If you are suffering from a rapid heartbeat and pale skin combined with an upset stomach and bowel troubles, you just might be suffering from one of many Vitamin B deficiency causes. Vitamin B is responsible for enabling the processes that give us energy, so lacking in this powerful nutrient can leave you feeling substantially unwell.
Some vitamin b deficiency causes in adults are obvious. Vegetarians, for instance, are frequently lacking b12 vitamins benefits because their diets simply do not provide enough of this essential vitamin, which is abundantly found in meat products. Remember, if vegetarianism is the root of your vitamin b deficiency causes, then you will certainly want to supplement your diet with other vitamin B rich foods or pills or tablets.
So what if you enjoy a huge steak with a side of eggs as much as the next person but are still perplexed by your vitamin b12 deficiency causes? Believe it or not, skipping the beef is not the only way we become short on natures energy nutrient. Other lesser known vitamin b deficiency causes in adults are long term overuse of products designed to fight stomach acid, trauma from surgery, autoimmune disorders, and also, diseases of the digestive system.
You might think that intestinal vitamin b deficiency diseases are rare; however some of the most common conditions can inhibit your body’s ability to produce this critical nutrient. Everything from the serious, and often severe, Crohn’s disease to the common bacterial growth or candida overgrowth can affect your body’s ability to process vitamin B. Even the unexpected visitor to your digestive system, like a parasite you picked up swimming in a questionable lake or pond, can cause serious damage to your intestinal tract, along with rob you of the B vitamins your body needs.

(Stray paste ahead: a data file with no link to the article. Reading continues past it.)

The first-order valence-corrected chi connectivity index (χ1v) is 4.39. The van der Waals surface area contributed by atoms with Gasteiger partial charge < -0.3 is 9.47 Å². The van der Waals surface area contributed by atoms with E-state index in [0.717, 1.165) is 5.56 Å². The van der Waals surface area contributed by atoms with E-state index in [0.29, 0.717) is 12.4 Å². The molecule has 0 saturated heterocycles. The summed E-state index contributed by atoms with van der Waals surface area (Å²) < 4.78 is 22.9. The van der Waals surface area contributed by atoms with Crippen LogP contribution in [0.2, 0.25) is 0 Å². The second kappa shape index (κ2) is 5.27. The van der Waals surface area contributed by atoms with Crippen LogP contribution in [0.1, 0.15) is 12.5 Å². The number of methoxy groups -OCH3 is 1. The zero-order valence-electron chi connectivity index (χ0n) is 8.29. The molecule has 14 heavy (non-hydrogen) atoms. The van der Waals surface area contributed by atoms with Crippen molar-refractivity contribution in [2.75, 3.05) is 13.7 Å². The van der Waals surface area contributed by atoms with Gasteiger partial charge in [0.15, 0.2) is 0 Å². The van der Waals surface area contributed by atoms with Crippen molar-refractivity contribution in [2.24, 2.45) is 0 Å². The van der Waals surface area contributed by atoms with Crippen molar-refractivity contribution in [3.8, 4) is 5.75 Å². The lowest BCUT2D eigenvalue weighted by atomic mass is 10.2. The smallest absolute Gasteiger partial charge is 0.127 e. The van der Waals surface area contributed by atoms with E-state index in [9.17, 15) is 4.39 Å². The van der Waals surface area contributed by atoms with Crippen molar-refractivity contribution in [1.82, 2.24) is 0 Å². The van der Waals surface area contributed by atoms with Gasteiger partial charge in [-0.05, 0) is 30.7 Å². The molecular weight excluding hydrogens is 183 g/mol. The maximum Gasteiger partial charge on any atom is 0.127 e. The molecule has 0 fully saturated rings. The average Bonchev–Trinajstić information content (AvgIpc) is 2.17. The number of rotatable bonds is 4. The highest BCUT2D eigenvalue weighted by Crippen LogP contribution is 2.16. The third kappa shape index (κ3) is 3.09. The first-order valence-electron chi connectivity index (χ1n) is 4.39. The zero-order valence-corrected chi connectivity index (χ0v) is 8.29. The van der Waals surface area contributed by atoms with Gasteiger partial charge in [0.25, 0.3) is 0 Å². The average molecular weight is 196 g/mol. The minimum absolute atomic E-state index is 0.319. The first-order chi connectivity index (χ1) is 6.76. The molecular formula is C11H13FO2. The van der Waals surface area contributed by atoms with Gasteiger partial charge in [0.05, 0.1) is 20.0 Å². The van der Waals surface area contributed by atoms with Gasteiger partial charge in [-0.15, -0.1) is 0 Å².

Because of the symptoms associated with vitamin b deficiencies, it’s important to identify if your body is either not getting enough because of the foods you are putting into your digestive system, or if what you are getting isn’t used properly due to an underlying condition. Speaking with your doctor about not only any vitamin or mineral deficiencies that you might have, along with your current health conditions, will help you and your physician to determine the best way to supplement your current diet and lifestyle needs.